The ICCT has estimated that cruise ships with scrubbers will consume around 4 million tons of heavy fuel oil in 2020 and will discharge 180 million tons of contaminated scrubber washwater overboard.
“About half of the world’s roughly 500 cruise ships have or will soon have scrubbers installed,” said Mr Comer. “Cruise ships operate in some of the most beautiful and pristine areas on the planet, making this all the more concerning.”
Scrubbers generally cost between £1.6m and £8.1m depending on the vessel – and the adoption of this technology has cost billions of dollars over recent years, according to Mr Comer.
“If you are conservative and say that ships are spending about $3m (£2.4m) per ship to instal scrubbers, at 4,000 ships that’s $12bn (£9.7bn) dollars of investment in a technology that enables ships to use the world’s dirtiest fossil fuel – heavy fuel oil.
“Worse, scrubbers increase fuel consumption by about 2 per cent, increasing carbon dioxide emissions.
“Imagine how far $12bn could have gone if it was applied towards developing and deploying technologies for zero-emission vessels.”
Under IMO regulations, ships are permitted to use open-loop scrubbers as what they call “equivalents”. These are defined as: “Any fitting, material, appliance or apparatus to be fitted in a ship or other procedures, alternative fuel oils, or compliance methods used as an alternative to that required.”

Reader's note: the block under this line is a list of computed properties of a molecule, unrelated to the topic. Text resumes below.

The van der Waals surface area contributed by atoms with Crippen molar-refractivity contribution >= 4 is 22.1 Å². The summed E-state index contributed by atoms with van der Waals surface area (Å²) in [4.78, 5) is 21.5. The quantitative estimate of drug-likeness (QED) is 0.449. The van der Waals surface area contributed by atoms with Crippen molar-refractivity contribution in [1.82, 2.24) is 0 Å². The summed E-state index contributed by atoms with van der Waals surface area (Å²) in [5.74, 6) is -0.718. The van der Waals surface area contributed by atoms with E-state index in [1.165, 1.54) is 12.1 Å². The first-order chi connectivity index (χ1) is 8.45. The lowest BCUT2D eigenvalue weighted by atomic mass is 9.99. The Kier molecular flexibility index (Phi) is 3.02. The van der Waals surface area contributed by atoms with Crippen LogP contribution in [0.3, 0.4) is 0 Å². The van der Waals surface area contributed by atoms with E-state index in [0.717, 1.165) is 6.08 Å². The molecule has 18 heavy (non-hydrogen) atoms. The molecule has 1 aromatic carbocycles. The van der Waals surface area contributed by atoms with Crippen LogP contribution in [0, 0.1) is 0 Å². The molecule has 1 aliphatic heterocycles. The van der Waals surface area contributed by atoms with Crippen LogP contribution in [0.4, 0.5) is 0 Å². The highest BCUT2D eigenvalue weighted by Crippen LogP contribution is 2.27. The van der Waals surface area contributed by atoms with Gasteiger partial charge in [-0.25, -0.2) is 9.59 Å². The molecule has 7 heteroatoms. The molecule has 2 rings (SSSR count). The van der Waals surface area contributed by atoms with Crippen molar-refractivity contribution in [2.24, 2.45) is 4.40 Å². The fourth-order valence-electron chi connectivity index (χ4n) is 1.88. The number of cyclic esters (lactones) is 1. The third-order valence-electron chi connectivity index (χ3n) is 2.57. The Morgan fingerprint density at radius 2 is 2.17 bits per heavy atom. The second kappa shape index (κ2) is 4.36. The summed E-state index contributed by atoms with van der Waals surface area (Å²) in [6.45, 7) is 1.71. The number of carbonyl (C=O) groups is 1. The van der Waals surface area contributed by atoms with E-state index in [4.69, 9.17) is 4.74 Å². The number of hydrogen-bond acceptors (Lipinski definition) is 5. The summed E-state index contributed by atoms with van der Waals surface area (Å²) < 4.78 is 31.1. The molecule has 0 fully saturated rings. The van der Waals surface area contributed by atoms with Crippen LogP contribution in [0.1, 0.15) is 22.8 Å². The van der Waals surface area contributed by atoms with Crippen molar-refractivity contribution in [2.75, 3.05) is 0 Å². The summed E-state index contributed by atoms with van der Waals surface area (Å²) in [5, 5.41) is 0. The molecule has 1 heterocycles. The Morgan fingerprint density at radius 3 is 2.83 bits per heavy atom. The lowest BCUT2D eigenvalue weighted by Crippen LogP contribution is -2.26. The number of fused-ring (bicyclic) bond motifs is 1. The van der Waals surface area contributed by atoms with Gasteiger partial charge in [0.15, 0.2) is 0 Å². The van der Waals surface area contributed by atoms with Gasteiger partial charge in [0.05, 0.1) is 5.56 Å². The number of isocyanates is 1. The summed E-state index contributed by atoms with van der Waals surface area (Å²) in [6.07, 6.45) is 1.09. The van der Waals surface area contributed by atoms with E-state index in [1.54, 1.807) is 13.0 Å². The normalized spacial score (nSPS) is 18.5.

In statement to The Independent, the IMO said: “The intention behind that idea of equivalents is to allow for innovation.”
Though IMO member states have approved the use of open-loop scrubbers to meet the incoming sulphur cap, some regional ports have introduced rules to prevent their use.
In January, the UAE’s Port of Fujairah announced a ban on the use of open-loop scrubbers in its waters.
In July, China said it would extend a ban scrubber discharges to cover all coastal regions within 12 nautical miles from China’s territorial sea and regions near the southern island province of Hainan.
In May, EU member states made a submission to the IMO’s Marine Environment Protection Committee calling for it to develop a set of “harmonised rules” on the areas and conditions under which scrubbers can discharge.
In response, the committee appointed a team to assess the available evidence relating to the environmental impact of discharges from scrubbers. This team is due to present its findings in February 2020.
In a statement issued to The Independent, the IMO said it had already “adopted strict criteria for discharge of washwater from exhaust gas cleaning systems”.
It added that it is “undertaking a review of the 2015 guidelines on exhaust gas cleaning systems. The guidelines include, among other things, washwater discharge standards.”
A previous version of this article reported that sulphur emitted by the ships is “re-routed” from the exhaust and expelled into the sea. We have amended the article to make clear that the scrubber processes the sulphur, which creates a liquid by-product that contains a number of pollutants which has been found to have a damaging effect on sea-life. We also reported that DNV.GL had found that 23 out of 3,756 ships have had closed-loop scrubbers installed. In fact, 65 vessels have closed-loop scrubbers only; a further 677 have a hybrid installation, which is switchable between an open and closed loop model.